Cuban Psycho: Behind the walls of a Havana psychiatric clinic

This is not a German concentration camp in Auschwitz, 1944. It’s a psychiatric clinic in , 2010.

Fernando, a skinny Cuban journalist, jumps to an obsolete computer. “Will you take this to Europe,” he asks me while opening brutal looking pictures taken in a Cuban morgue. “Oh, my God, what is it?”

“OK, you don’t have to take it with you. At least look at it and then destroy it,” Fernando urges me. “The people you see died in the Cuban psychiatric clinic of Mazorra in January 2010. They were tortured. They were exhausted. During a cold night in January 41 of them were killed.”

Fernando says the photos were taken by the Police, which were supposed to quietly investigate the case and let it fade into oblivion. “There’s a story to tell about each one of these people; each of them had a life and got into Mazorra somehow. What you see is not a nameless corpse,” says Fernando, handing me a silver CD.

For possessing these photos, Fidel Castro’s regime might remind Fernando of something he remembers all too well to forget – jail. “We were locked in a dark cell, naked. But we could at least work. Not that we got any benefits for it, like more food, nothing like that. It was the only way of getting some sunshine, even though we were in chains. Other prisoners would disdain those who chose to work. They’d say they yielded to the regime.” That’s how Fernando described his experience. And now he’s standing here, in front of me, with his hand outstretched.
The shiny CD disappears into my bag.
Mazorra is located a short distance from the Jose Marti airport in Havana, where you can see tourists drinking their last Cuba Libre, with straw hats under their arms.

A little over ten hours later, my airplane lands heavily in Europe, which means that I can now freely read Fernando’s documents at last and compare them with what has been written about the Cuban clinic here.
The news on the mass death of patients in Mazorra started spreading in Havana in mid-January thanks to the staff at the clinic. It soon found its way to the Western media. Yet, due to an avalanche of other events, little attention was paid to it. Some of these brutal photographs have already leaked from and are circulating on the Internet. The Cuban journalist wasn’t able to verify this, though, since he can only gain access to the Internet no more than once a month. A single website often takes half an hour to load.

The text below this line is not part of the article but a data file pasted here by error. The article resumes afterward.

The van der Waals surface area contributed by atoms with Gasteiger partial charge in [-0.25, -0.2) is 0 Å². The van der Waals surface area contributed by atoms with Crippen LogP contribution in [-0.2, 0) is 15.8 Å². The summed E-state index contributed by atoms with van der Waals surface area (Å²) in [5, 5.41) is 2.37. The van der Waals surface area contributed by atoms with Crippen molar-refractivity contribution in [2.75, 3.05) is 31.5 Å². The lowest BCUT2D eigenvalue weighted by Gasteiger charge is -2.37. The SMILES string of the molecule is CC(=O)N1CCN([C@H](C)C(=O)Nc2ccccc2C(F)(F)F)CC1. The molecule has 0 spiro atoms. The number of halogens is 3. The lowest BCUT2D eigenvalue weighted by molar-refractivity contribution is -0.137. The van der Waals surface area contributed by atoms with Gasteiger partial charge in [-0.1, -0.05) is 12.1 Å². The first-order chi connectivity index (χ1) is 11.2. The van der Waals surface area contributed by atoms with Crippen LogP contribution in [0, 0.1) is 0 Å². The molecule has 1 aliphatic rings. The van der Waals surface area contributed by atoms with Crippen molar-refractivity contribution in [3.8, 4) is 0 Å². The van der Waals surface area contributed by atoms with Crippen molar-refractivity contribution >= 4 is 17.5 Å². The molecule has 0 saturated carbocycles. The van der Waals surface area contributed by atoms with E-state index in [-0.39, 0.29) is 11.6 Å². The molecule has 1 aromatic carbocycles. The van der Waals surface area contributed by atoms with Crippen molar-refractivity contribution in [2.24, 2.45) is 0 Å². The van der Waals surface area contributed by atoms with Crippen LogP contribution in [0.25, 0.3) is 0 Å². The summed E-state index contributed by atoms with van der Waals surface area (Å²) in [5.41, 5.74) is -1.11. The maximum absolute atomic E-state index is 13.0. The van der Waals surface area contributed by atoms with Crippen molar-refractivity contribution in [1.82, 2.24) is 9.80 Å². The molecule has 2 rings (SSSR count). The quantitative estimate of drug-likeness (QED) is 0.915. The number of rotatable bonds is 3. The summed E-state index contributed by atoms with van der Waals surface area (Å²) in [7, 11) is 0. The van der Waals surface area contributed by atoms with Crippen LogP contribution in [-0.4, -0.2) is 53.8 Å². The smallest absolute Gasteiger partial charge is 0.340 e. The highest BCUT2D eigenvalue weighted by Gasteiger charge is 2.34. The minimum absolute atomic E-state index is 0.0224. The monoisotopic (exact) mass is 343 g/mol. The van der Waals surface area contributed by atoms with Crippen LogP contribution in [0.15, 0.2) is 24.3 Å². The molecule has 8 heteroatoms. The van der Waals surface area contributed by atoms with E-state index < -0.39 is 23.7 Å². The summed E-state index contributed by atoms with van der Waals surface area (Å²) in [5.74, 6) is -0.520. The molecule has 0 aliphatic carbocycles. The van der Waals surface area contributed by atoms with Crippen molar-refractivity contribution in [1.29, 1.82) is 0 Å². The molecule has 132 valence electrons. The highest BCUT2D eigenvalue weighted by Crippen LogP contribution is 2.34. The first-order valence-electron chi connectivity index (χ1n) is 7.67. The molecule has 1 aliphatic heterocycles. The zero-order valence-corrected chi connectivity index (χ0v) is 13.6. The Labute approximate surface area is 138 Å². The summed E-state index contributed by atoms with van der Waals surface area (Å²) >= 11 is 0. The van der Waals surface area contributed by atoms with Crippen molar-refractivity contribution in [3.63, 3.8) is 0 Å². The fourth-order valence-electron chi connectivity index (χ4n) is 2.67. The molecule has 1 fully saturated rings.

“There were 300 photos in the Mazorra file,” writes Yoani Sanchez when reporting on the case. Apparently, this Cuban blogger has even more extensive documentation than Fernando. She mentions “26 dead, maybe more.” Cuban authorities have admitted that there were seven of them. The photos, however, show dozens of skinny corpses with wounds on their heads and all over their bodies.

Who were these patients? There is a piece of paper laying on one body with the heading of the clinic. The text reads: “Carlos Manuel Ramos Hernandez, Room No. 12, 5.30pm, signed Zamorra.” Another picture shows an autopsy report: “Born on April 12, 1977, Ramon Romay Valdez, 31 years old, male, white, brown hair, single.” Full stop.

What must have happened for a thirty year old man to die, as the authorities stated: “of hypothermia due to a drop of temperature to three degrees Celsius?”

With a camera in hell
Fernando has been imprisoned once and he can be brought back to jail any time. In spite of that, he took his camera and went to Mazorra to make some inquiries. Shooting through a window, he documented skinny patients dressed in striped rags queuing for food, many of them barefoot.

“Patients have their coats and sweaters confiscated upon admission. They never get them back, even if it gets cold. What they do get, though, is cold water and electric shock torture,” says Fernando in the video accompanying his photos, where he tries to make several shaking men talk. Anyway, can you imagine an Auschwitz internee complaining of ill-treatment?